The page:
disqualifying disqualifying  /dɪs ˈkwɑ lə ˌfaɪ ɪŋ/


  • (adj) depriving of legal right; rendering legally disqualified


  1. Officials in Mississippi are so taken with this slogan that they recently piled 11 disqualifying felonies onto the 10 listed in their state's constitution.
  2. Ronald Reagan's divorce and estrangement from children were not disqualifying adding yet another motive for candidates of both parties to invoke him as their icon.
  3. If not for the setting of military service, such hijinks could be seen as disqualifying for a presidential contender.


  • Some prospective jurors have views on Zimmerman case

    SANFORD, Fla. — Prospective jurors for the trial of George Zimmerman in Florida are making it clear that they've heard a lot about the case, but that isn't necessarily disqualifying them. One middle-aged black man who was questioned today said he thinks people who organized protests over the fatal shooting of unarmed black teen Trayvon Martin "made it a racial issue" -- and he said he didn't ...
    on June 11, 2013     Source: Boston Herald


  1. "I believe the drift net has been out to find some disqualifying factor and it hasn't been found," Sen. Dianne Feinstein, D-CA, a senior committee member, declared on Fox News Sunday, saying Kagan is "superbly qualified."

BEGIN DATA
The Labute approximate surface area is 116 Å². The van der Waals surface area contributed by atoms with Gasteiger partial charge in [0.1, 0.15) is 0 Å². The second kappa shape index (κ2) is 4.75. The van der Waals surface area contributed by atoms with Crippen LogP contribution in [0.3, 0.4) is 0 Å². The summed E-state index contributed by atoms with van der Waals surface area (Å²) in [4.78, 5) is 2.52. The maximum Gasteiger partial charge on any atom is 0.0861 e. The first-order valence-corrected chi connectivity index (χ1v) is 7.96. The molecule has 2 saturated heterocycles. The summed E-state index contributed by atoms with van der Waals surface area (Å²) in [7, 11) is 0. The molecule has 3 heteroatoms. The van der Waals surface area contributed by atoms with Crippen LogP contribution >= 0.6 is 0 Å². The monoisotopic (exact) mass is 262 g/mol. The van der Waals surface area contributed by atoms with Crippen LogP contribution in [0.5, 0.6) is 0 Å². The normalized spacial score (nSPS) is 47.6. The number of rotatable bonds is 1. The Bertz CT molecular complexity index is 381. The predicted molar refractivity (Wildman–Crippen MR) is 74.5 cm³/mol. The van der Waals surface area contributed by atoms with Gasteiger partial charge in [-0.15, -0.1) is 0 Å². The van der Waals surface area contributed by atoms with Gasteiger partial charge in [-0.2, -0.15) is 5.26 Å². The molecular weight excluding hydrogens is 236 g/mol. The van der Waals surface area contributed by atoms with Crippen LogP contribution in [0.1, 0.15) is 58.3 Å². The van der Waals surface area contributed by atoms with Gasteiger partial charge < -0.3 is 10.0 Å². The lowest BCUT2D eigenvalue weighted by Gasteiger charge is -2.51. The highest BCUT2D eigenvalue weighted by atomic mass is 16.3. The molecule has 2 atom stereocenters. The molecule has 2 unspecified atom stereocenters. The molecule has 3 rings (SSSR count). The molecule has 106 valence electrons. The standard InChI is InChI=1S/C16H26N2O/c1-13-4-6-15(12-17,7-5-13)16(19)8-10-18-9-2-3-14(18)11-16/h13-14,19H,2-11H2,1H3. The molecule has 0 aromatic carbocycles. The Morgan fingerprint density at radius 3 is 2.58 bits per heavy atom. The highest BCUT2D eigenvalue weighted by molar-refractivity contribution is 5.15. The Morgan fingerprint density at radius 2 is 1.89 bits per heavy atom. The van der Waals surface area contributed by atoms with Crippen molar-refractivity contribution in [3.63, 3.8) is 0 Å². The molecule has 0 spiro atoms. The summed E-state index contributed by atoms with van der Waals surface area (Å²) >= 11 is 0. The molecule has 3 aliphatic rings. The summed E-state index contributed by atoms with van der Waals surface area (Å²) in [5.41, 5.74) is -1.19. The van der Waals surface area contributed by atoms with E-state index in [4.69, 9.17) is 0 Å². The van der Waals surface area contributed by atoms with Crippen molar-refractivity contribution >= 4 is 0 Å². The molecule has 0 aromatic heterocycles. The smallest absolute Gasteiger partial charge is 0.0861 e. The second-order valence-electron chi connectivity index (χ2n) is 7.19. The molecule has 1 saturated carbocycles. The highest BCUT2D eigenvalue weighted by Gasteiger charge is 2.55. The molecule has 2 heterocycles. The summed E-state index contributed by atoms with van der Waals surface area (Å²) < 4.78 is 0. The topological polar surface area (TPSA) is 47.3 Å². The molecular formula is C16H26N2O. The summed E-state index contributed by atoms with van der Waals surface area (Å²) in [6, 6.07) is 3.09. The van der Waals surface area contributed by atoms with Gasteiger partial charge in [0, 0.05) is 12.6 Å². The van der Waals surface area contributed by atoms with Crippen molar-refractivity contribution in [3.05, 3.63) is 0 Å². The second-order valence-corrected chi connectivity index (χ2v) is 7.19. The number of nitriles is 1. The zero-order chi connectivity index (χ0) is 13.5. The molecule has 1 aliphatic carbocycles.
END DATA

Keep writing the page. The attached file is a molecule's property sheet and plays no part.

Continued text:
on Jun 28, 2010 By: Dianne Feinstein Source: FOXNews (blog)

  2. Asked about Republican rivals Mitt Romney's Mormon faith, McCain said, "I think that Governor Romney's religion should not, absolutely not, be a disqualifying factor when people consider his candidacy for president of the United States."
    on Sep 29, 2007 By: John McCain Source: Forbes

  3. "So far I have seen nothing during my interview with the nominee, the background materials that have been produced or through the committee process that I would consider a disqualifying issue against Judge Alito," said Sen. Ben Nelson, D-Neb.
    on Jan 9, 2006 By: Ben Nelson Source: WBOC TV 16

Word of the Day
incipient incipient
/ɪn ˈsɪ pi ənt /